A man went to court this week to challenge a $289 fine for infringing Victorian road rules. He got a little bit of good news as the fine was reduced to $150, but he is still out of pocket and has had three demerit points added to his license.
Clearly from the size of the penalty it was not a particularly serious offence. So was the driver just a little bit over the speed limit, or making a turn without indicating? No, the man in question, Max Lichenbaum, is a motorbike rider and his offence was, believe it or not, having a camera attached to his helmet. Not that having a camera in your helmet is necessarily an offence, but apparently this particular camera attachment did not comply with the arbitrary standards imposed by VicRoads.
The defendant’s main argument against the fine was that it was impossible to know what VicRoads’ standards are. Mr Lichenbaum’s lawyers made valiant attempts to get hold of the standards but could not do so, either by phone or by visiting the VicRoads offices. However, while the magistrate accepted the standards were currently not accessible to the public, he could not be sure that this was the case at the time of the offence in March 2014. They may have been available in a library which was open to the public on the ground floor of the VicRoads building but which has subsequently closed.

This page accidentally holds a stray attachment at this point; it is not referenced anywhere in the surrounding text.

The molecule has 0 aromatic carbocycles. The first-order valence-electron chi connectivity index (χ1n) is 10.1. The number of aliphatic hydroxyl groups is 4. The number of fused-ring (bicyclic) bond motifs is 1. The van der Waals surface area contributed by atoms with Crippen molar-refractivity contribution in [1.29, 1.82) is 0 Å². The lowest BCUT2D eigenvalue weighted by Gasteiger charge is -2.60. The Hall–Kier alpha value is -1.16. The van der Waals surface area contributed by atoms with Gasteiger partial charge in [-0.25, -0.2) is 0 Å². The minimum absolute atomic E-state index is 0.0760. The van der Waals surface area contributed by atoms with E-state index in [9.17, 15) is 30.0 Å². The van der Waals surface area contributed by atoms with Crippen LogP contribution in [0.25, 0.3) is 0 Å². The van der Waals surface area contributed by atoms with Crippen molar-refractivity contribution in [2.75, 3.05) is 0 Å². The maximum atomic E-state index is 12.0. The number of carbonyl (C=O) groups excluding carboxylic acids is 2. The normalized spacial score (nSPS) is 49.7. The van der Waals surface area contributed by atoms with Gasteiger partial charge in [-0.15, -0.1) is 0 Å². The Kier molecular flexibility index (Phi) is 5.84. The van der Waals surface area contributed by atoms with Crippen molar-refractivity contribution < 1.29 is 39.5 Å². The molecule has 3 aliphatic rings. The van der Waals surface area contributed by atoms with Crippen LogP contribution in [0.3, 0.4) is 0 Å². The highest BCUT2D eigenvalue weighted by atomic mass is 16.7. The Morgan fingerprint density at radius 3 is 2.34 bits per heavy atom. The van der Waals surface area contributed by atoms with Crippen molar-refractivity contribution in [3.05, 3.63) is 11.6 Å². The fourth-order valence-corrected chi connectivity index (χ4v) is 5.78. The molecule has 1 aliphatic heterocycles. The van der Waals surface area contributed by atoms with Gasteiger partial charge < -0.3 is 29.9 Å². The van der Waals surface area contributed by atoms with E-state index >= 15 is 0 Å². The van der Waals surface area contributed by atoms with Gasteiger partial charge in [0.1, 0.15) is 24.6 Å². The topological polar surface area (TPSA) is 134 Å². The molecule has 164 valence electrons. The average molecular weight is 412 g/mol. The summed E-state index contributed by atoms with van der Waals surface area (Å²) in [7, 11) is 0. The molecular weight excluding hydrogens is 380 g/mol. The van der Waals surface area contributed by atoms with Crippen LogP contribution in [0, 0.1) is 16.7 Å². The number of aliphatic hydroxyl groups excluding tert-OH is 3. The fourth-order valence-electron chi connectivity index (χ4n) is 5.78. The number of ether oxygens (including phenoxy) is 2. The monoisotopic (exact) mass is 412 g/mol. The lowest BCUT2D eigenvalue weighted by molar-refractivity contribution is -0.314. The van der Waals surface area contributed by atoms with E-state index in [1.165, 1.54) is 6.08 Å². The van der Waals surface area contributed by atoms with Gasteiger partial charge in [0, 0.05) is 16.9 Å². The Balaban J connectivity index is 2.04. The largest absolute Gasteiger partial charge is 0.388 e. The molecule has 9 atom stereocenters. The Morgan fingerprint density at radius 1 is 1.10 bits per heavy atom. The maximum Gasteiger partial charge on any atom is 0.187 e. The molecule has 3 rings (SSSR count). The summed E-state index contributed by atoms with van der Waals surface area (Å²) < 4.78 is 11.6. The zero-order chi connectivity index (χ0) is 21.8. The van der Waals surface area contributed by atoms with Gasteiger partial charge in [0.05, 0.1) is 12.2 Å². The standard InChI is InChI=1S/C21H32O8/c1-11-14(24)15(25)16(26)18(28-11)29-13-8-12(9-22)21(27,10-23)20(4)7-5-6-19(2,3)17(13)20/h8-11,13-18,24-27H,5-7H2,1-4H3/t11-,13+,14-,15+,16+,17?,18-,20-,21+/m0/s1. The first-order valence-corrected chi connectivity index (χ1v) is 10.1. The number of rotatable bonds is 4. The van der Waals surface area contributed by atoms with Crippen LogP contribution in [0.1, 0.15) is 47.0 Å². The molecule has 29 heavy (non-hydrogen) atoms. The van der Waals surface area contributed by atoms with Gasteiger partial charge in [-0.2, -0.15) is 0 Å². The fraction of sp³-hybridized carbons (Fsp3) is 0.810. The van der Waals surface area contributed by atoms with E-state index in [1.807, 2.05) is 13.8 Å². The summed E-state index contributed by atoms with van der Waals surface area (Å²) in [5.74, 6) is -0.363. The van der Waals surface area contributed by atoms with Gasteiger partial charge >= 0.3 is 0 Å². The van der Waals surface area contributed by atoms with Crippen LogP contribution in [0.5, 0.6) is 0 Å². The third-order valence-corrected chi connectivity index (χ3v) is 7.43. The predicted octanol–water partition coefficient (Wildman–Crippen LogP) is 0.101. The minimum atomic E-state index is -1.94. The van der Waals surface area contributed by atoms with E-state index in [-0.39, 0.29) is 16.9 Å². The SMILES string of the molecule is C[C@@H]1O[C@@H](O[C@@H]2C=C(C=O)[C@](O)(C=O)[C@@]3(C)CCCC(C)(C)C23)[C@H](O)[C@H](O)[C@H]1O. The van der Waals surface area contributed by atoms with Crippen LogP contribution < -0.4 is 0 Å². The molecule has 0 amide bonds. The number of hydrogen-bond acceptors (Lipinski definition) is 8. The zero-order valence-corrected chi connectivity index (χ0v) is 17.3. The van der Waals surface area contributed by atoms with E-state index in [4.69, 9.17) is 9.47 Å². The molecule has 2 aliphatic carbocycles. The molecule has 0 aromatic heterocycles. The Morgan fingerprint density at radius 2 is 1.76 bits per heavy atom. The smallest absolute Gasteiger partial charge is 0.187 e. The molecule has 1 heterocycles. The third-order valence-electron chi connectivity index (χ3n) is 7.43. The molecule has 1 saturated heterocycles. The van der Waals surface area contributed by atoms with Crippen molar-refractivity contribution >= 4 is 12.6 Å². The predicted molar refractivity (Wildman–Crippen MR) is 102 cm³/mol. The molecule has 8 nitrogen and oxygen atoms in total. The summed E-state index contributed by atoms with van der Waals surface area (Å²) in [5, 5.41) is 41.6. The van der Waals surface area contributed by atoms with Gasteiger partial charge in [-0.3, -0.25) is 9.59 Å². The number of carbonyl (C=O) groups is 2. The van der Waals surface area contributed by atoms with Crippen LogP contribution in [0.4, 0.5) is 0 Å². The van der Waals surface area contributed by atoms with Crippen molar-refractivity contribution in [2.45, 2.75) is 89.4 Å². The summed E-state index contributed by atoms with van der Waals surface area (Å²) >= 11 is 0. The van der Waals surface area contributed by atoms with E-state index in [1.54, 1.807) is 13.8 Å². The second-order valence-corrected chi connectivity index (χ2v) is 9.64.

Clearly there is a problem here, both with a specific lack of transparency about these rules, but also with the fact that so many aspects of modern life are subject to laws, regulations and standards. Continue Reading →